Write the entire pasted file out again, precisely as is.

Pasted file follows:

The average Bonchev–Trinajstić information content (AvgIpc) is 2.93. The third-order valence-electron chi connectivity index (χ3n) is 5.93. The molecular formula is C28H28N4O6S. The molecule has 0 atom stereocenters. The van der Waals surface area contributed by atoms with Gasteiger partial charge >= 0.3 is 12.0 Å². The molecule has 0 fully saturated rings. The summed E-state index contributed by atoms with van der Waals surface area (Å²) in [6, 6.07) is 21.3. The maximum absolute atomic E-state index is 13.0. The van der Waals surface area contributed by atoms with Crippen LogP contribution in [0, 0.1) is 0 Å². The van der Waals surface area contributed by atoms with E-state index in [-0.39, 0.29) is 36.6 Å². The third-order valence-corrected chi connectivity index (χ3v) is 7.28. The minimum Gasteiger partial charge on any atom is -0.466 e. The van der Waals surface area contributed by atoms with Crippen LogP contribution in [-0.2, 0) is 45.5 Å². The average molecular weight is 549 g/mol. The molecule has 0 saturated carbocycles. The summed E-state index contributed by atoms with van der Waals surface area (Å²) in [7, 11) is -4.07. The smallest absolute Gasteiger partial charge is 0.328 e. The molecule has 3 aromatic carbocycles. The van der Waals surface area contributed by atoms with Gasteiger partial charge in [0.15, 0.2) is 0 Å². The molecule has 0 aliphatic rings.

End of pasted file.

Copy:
The average Bonchev–Trinajstić information content (AvgIpc) is 2.93. The third-order valence-electron chi connectivity index (χ3n) is 5.93. The molecular formula is C28H28N4O6S. The molecule has 0 atom stereocenters. The van der Waals surface area contributed by atoms with Gasteiger partial charge >= 0.3 is 12.0 Å². The molecule has 0 fully saturated rings. The summed E-state index contributed by atoms with van der Waals surface area (Å²) in [6, 6.07) is 21.3. The maximum absolute atomic E-state index is 13.0. The van der Waals surface area contributed by atoms with Crippen LogP contribution in [0, 0.1) is 0 Å². The van der Waals surface area contributed by atoms with E-state index in [-0.39, 0.29) is 36.6 Å². The third-order valence-corrected chi connectivity index (χ3v) is 7.28. The minimum Gasteiger partial charge on any atom is -0.466 e. The van der Waals surface area contributed by atoms with Crippen LogP contribution in [-0.2, 0) is 45.5 Å². The average molecular weight is 549 g/mol. The molecule has 0 saturated carbocycles. The summed E-state index contributed by atoms with van der Waals surface area (Å²) in [7, 11) is -4.07. The smallest absolute Gasteiger partial charge is 0.328 e. The molecule has 3 aromatic carbocycles. The van der Waals surface area contributed by atoms with Gasteiger partial charge in [0.15, 0.2) is 0 Å². The molecule has 0 aliphatic rings.